UToledo’s job placement rate for graduates of the master’s program in transplantation and donation sciences — the first program of its kind in the U.S.
The transplantation and donation sciences master’s program at The University of Toledo is the first academic program in the country to prepare students to coordinate and oversee organ donation and transplantation.
UToledo’s transplantation and donation sciences program within the College of Medicine and Life Sciences offers two tracks:
UToledo graduates of the transplantation and donation sciences program earn a professional science master’s degree (P.S.M). The P.S.M. combines basic and medical science classes with professional skills development. Students take elective courses in such areas as business, project management, policy and law. They are prepared for high-level leadership roles.
The traditional on-campus track provides entry-level, professional preparation to become an organ-procurement coordinator. Donation coordinators facilitate the donation process from start to finish. They are the liaisons between the donor’s family, the coroner or medical examiner, the medical and nursing staff, the organ procurement organization and the transplant center.
UToledo’s transplantation and donation sciences program attracts students from across the U.S. — those with science backgrounds and those with non-science degrees. All graduate students must meet our minimum science prerequisites.
Hands-on clinical work. UToledo students in the master’s program have many opportunities to participate in real-life clinical experiences as part of their course requirements. They role play and learn how to foster compassionate conversations about organ donation. They also can volunteer within the local donation and transplantation community.
State-of-the-art simulation center. UToledo’s Lloyd A. Jacobs Interprofessional Immersive Simulation Center is one of the best places in the country for students to learn health care. Its three simulation centers offer the latest technological tools, including virtual-reality simulations.
Network with guest lecturers from the donation and transplantation industry. UToledo also has an active alumni network.
UToledo has a nearly 100% job placement rate for our graduates in the transplantation and donation sciences master’s program. Most graduates begin their careers as coordinators at an organ procurement organization. The average starting, annual salary for a donation coordinator is $65,000.
80% of our graduates during the past 15 years continue to work in the field of donation and transplantation. This is a remarkable number, given how stressful the job can be. One of four of them has been promoted to management or leadership roles.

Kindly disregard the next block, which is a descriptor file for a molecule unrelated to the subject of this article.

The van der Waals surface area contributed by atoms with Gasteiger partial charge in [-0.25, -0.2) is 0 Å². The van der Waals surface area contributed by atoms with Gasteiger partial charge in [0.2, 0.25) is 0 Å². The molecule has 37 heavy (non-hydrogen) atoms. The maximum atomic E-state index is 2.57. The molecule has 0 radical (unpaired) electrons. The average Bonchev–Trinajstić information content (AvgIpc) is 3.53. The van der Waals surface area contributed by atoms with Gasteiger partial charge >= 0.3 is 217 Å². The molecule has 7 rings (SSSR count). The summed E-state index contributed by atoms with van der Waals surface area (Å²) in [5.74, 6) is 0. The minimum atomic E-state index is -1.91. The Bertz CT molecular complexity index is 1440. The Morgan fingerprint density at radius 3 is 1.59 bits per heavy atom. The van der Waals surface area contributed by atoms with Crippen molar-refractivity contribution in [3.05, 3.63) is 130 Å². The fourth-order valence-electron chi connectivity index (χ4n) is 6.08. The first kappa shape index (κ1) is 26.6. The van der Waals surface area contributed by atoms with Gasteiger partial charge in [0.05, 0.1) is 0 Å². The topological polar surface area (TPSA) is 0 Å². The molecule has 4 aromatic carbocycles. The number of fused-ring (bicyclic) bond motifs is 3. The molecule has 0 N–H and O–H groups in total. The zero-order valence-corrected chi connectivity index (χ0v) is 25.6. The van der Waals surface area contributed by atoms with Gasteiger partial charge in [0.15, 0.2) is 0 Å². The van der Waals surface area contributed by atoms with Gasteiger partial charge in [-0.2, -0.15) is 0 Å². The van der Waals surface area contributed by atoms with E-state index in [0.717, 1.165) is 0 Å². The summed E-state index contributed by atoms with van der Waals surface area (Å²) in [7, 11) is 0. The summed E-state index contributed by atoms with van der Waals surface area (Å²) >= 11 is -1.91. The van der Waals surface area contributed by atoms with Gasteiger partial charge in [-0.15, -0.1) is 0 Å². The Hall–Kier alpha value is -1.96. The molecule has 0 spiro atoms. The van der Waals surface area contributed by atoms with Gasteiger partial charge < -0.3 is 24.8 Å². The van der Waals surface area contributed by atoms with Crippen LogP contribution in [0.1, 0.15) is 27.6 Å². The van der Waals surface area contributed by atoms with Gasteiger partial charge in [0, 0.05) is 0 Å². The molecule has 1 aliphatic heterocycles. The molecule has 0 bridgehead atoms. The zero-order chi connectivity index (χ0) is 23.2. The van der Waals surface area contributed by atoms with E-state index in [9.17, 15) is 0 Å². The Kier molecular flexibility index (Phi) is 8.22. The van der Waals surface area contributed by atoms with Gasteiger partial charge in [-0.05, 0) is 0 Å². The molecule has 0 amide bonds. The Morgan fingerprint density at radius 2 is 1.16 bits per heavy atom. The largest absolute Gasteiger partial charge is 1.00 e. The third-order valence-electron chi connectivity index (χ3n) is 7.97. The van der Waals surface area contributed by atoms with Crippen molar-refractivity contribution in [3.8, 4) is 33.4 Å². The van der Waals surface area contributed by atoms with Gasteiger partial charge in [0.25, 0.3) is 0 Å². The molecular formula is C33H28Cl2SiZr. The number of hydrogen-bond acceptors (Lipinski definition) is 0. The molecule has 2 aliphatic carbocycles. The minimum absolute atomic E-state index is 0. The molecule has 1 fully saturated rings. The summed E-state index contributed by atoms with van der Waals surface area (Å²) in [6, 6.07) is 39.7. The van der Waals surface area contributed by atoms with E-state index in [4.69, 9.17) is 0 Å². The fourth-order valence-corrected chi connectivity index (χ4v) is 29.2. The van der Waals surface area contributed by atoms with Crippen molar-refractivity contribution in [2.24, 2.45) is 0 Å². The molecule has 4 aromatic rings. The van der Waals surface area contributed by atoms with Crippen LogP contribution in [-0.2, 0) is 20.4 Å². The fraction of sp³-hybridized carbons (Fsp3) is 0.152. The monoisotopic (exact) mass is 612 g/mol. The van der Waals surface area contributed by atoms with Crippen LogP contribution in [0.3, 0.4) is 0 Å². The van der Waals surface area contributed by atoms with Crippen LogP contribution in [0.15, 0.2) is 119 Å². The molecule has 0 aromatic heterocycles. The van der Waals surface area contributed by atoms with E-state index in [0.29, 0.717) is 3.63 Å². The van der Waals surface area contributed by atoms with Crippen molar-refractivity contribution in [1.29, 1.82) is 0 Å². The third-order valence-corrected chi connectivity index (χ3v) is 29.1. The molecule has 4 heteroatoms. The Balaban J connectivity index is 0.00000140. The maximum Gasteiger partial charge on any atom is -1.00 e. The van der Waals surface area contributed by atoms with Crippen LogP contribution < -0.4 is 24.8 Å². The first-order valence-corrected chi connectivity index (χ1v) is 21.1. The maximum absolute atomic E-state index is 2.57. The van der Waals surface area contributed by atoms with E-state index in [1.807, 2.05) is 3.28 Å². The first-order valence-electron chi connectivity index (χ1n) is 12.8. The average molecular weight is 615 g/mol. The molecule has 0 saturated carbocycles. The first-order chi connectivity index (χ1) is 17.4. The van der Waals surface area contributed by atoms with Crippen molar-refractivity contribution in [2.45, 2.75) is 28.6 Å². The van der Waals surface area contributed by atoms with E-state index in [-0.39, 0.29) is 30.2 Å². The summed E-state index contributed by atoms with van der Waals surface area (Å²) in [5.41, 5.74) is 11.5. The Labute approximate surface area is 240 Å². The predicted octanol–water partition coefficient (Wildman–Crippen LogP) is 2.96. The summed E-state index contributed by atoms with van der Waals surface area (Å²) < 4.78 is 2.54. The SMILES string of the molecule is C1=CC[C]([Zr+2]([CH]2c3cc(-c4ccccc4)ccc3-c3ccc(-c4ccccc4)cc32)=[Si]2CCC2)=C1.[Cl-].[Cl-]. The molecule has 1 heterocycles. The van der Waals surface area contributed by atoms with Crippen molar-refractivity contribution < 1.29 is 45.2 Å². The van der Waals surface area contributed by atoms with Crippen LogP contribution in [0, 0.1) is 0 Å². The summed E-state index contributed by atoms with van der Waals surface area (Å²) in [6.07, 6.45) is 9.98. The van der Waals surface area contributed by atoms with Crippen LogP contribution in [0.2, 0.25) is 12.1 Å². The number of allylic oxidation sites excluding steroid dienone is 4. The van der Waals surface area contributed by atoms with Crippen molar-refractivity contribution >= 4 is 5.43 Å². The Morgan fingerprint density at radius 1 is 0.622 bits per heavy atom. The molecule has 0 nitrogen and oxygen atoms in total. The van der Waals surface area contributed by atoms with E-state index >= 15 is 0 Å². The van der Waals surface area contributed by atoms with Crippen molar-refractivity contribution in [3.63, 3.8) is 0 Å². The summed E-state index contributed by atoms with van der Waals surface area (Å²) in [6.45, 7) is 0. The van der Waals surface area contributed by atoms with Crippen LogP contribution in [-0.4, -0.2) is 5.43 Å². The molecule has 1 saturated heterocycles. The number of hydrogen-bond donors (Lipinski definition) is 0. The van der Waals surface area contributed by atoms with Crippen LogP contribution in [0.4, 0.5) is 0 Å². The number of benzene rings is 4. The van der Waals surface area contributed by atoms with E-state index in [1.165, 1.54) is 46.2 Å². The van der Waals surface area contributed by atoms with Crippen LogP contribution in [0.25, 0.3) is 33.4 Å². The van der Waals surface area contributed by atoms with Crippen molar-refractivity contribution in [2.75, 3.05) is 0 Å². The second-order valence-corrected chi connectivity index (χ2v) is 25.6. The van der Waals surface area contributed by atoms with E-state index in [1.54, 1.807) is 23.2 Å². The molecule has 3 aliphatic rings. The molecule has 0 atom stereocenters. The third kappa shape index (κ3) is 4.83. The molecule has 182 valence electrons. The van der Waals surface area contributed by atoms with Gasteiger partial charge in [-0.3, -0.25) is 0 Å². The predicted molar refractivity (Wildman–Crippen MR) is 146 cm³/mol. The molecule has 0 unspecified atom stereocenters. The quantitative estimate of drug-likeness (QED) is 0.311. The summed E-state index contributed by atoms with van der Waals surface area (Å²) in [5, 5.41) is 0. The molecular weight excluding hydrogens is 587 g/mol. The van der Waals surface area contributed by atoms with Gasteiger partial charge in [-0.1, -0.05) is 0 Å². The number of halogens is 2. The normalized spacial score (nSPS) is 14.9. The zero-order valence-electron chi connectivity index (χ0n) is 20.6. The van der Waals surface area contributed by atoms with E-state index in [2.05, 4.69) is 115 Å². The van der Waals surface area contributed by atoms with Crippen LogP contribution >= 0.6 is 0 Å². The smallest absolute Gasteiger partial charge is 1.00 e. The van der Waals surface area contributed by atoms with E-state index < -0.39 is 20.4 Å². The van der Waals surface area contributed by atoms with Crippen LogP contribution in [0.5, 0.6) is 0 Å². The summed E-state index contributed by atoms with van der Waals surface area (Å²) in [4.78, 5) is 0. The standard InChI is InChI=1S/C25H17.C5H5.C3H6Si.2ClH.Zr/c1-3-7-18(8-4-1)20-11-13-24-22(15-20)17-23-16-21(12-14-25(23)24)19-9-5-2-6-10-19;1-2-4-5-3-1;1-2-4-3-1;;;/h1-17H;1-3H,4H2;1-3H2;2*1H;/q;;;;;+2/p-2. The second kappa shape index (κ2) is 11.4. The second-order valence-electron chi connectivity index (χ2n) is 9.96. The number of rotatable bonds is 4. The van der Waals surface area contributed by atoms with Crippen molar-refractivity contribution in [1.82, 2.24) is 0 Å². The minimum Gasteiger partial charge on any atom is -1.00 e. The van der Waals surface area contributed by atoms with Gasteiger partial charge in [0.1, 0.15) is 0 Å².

UToledo graduates are prepared to take national certification exams offered by the American Board for Transplant Certification after working in the field for one year.
Alumni of UToledo’s transplantation and donation sciences program have been employed at:
UToledo ’08 alumni Eric Lanphear is co-creator of The Carousel of Hope and Healing, a unique, brain-based training that inspires organ donation. Eric is a seasoned organ-procurement specialist. For 17 years, he has worked with hundreds of ethnically diverse families throughout the country. He knows how to speak to grieving families and help them find a path of hope. His partner, Stephanie Shipper, is a certified trainer of neuro-linguistic programming and a consulting kinesiologist. Together, they provide training in how to build solid relationships and speak with grieving families, as well as how to retain and keep staff who are performing this stressful work.
"As a graduate of The University of Toledo, I entered the organ-donation field with a strong foundation from which to launch my career as an organ recovery coordinator. After seven years in the field of donation and transplantation, I can honestly say I am still passionate about what I do. Now I am leading our organ recovery team, and I have the privilege to continually support the program and its graduates as they begin their careers.”
Melissa Alt, ’11
Learn about how the transplantation and donation sciences program at The University of Toledo came to be and how our students are trained in this Blade article.
UToledo’s unique curriculum in the transplantation and donation sciences master’s program combines science and medical classes with business and management course work and clinical experience. Students take courses on the legal, ethical, sociocultural and behavioral dimensions associated with death, organ and tissue donation and transplantation.
The final semester includes two internships at organ procurement organizations across the country and a capstone seminar.
Transplantation and Donation Sciences Graduate Program Sample Classes
Faculty members in this innovative program are basic scientists and clinical faculty from The University of Toledo Medical Center. Students also learn from leaders in the organ and tissue donation and transplantation field, who provide guest lectures, workshops and clinical experiences.
Each student works with a faculty advisor to complete a scholarly project. Past projects have tackled such subjects as how the opioid crisis affects transplantation.